Petrovic v. Quintana
MEMORANDUM OPINION & ORDER: It is ordered that 1 petition for writ of habeas corpus is DENIED. Separate judgment shall this date be entered. Signed by Judge Joseph M. Hood on 2/22/2017.(SCD)cc: COR,Pro Se Petitioner(via US Mail)
UNITED STATES DISTRICT COURT
EASTERN DISTRICT OF KENTUCKY
CENTRAL DIVISION at LEXINGTON
FRANCISCO QUINTANA, Warden,
Civil No. 16-282-JMH
MEMORANDUM OPINION and
Jovica Petrovic, an individual currently serving a sentence
at the Federal Medical Center in Lexington, Kentucky, has filed a
petition for a writ of habeas corpus pursuant to 28 U.S.C. § 2241
In his petition, Petrovic alleges that the Warden is
unconstitutionally honoring a detainer lodged against him by the
Department of Homeland Security in violation of Shuti v. Lynch,
828 F.3d 440 (6th Cir. 2016).
The Warden has filed a response to
the petition [DE 12] and Petrovic has in turn filed a reply [DE
For the reasons which follow, the petition for a writ of
habeas corpus is DENIED.
The parties disagree as to which detainer is in effect.
further disagree as to whether the Court has jurisdiction under §
2241 to determine the propriety of whichever detainer is lodged
For obvious reasons, the latter issue must be
Jurisdiction in a habeas corpus action under § 2241 exists
when a petitioner asserts that his current custody is “in violation
of the Constitution or laws or treaties of the United States.” 28
U.S.C. § 2241(c)(3). In the instant case, Petrovic is asserting
that his future detention is illegal [DE 1].
It is well-settled,
jurisdiction over petitioners’ habeas claims, petitioners must be
in custody of the INS.” See Prieto v. Gluch, 913 F.2d 1159, 1162
(6th Cir. 1990)(citing 28 U.S.C. § 2241(c)).
Here, Petrovic is
clearly in the custody of the Bureau of Prisons. “[A] prisoner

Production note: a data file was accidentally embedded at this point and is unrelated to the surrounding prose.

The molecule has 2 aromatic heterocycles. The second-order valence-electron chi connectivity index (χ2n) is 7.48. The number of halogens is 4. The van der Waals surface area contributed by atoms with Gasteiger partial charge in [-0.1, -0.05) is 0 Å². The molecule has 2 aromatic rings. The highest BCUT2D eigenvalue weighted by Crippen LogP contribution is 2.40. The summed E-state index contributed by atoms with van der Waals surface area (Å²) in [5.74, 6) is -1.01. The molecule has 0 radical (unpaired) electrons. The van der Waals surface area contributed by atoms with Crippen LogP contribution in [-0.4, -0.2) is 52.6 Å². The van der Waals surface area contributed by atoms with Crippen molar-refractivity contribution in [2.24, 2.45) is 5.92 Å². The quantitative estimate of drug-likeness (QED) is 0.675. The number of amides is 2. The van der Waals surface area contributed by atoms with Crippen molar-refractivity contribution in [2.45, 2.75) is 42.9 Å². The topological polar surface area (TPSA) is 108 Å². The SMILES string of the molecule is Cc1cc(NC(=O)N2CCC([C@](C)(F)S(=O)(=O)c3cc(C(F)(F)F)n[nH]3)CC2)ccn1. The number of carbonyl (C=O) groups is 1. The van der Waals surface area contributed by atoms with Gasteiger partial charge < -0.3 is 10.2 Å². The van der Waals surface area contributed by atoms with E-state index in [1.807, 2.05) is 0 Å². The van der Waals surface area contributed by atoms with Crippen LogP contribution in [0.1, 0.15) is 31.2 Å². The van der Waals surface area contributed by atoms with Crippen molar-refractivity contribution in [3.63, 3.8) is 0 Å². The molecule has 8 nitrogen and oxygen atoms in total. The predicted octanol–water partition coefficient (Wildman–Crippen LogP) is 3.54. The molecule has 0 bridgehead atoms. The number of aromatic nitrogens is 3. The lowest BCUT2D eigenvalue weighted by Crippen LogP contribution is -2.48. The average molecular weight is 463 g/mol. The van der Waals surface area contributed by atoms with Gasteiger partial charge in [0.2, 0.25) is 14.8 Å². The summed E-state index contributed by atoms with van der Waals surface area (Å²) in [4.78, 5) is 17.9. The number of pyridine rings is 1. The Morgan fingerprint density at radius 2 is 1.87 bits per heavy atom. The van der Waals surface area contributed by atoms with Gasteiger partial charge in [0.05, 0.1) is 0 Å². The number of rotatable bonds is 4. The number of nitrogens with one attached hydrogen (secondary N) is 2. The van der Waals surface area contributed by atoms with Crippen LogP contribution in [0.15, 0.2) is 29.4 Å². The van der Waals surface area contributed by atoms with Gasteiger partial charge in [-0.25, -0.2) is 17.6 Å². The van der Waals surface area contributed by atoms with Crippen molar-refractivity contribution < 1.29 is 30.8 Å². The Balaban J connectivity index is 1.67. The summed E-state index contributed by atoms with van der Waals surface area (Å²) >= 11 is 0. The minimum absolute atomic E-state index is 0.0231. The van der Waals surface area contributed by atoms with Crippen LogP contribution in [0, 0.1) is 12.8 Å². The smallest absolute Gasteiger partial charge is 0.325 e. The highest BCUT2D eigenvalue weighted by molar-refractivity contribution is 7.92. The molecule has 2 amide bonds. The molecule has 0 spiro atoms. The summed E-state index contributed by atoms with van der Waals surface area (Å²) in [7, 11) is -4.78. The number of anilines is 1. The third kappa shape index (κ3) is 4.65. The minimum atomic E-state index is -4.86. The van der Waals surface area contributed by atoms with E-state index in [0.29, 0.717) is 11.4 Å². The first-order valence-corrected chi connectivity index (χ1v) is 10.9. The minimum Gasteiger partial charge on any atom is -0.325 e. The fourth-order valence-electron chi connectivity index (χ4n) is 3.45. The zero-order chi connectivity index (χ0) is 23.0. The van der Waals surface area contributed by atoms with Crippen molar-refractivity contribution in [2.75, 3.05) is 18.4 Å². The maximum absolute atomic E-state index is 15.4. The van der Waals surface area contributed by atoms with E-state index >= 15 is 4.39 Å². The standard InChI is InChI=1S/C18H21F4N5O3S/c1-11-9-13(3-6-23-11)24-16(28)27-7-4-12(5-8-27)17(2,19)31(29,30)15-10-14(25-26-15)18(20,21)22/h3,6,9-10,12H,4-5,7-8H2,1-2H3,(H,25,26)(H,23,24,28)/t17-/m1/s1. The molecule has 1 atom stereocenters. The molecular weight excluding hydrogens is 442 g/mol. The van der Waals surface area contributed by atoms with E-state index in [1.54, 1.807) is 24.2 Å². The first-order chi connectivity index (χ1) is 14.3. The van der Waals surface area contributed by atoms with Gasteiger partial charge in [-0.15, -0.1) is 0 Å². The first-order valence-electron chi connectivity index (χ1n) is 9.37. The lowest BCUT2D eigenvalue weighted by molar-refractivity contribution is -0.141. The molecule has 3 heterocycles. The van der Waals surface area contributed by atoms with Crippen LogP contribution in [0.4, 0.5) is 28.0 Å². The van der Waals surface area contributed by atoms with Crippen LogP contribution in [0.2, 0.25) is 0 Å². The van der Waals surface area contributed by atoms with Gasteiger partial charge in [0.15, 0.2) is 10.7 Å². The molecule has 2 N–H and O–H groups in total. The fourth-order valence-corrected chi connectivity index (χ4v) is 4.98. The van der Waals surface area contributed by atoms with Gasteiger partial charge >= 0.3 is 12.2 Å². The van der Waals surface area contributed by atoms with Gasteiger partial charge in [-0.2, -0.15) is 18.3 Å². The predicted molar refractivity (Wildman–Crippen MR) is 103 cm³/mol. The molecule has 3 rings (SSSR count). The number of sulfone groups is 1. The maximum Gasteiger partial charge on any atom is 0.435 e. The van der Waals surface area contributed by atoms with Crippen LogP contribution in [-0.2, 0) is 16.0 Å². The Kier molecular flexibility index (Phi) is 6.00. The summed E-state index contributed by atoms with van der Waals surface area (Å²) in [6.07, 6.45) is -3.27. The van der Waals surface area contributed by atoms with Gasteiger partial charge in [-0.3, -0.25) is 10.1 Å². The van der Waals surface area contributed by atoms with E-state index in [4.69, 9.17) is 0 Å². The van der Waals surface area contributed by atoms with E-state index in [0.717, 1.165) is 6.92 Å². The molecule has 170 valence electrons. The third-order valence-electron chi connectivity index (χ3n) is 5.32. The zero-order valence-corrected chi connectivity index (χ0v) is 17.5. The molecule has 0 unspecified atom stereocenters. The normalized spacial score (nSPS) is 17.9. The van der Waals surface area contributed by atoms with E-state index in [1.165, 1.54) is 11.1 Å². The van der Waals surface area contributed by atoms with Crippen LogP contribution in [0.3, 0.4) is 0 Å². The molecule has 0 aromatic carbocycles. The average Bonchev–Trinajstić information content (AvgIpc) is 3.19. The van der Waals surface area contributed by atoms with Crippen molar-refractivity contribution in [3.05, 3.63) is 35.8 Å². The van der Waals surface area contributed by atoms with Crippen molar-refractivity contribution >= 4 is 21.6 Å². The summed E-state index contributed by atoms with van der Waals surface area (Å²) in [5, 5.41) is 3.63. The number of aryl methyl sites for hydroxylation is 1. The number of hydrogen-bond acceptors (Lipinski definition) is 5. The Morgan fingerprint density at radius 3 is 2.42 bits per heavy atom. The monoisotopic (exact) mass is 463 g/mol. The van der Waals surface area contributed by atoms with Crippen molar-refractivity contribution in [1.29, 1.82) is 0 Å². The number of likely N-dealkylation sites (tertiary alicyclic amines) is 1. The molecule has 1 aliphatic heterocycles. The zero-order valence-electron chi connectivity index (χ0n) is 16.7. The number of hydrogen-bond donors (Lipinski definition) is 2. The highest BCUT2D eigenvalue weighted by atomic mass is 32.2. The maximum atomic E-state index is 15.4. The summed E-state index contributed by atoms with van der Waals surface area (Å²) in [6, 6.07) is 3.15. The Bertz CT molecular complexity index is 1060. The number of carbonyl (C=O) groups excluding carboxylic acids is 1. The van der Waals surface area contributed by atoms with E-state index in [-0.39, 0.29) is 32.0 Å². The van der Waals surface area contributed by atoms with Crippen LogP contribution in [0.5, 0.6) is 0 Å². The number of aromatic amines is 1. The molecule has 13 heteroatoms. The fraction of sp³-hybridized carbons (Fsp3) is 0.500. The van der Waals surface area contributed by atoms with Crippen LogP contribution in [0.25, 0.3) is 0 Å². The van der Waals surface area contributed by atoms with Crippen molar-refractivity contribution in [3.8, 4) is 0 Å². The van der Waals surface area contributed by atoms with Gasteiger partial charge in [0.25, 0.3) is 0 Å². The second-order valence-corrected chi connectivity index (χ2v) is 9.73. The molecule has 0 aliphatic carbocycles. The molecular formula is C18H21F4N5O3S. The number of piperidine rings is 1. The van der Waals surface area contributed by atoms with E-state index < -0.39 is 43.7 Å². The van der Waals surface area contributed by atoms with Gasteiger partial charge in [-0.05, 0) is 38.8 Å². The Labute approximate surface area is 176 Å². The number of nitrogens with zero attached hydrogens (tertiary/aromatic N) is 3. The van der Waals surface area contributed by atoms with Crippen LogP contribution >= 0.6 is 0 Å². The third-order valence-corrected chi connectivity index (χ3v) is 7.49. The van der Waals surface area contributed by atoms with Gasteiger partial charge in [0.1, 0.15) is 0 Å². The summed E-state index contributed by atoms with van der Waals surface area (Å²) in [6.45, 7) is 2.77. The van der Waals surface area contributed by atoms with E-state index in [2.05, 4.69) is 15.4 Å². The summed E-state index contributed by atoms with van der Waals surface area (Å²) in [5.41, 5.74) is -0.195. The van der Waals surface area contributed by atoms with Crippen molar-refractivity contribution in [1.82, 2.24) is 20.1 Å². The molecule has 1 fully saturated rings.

must wait until he comes into the custody of the INS or ICE
detainer itself does not confer custody to the INS.”
2947880, *1 (E.D. Ky. Oct. 16, 2006).
Thus, the Court lacks
jurisdiction to address Petrovic’s petition.
Nevertheless, Petrovic is correct that Shuti stands for the
proposition that the Immigration and Nationality Act’s residual
definition of “crime of violence” is void for vagueness.
removability is not based upon any convictions falling under this
Petrovic’s detainer indicates that he is the subject of an
immigration enforcement priority, and thus requests that he be
held for a period not to exceed 48 hours beyond the time he would
have otherwise been released from custody to allow DHS to assume
custody, because he “has been convicted of an offense classified
as a felony, other than a state or local offense for which an
essential element was the alien’s immigration status.”
In the instant case, Petrovic was convicted of,
inter alia, interstate stalking.
[DE 12, Exhibit D.]
U.S.C. § 1227, “[a]ny alien who at the time after admission is
convicted of...a crime of stalking...is deportable.” 8 U.S.C. §
stalking, not for a “crime of violence” per se.
Thus, Shuti v.
Lynch is inapplicable to the instant matter.
IT IS ORDERED that Petrovic’s petition for a writ of habeas
corpus [DE 1] be, and the same hereby is, DENIED.
A separate judgment shall this date be entered.
This the 22nd day of February, 2017.
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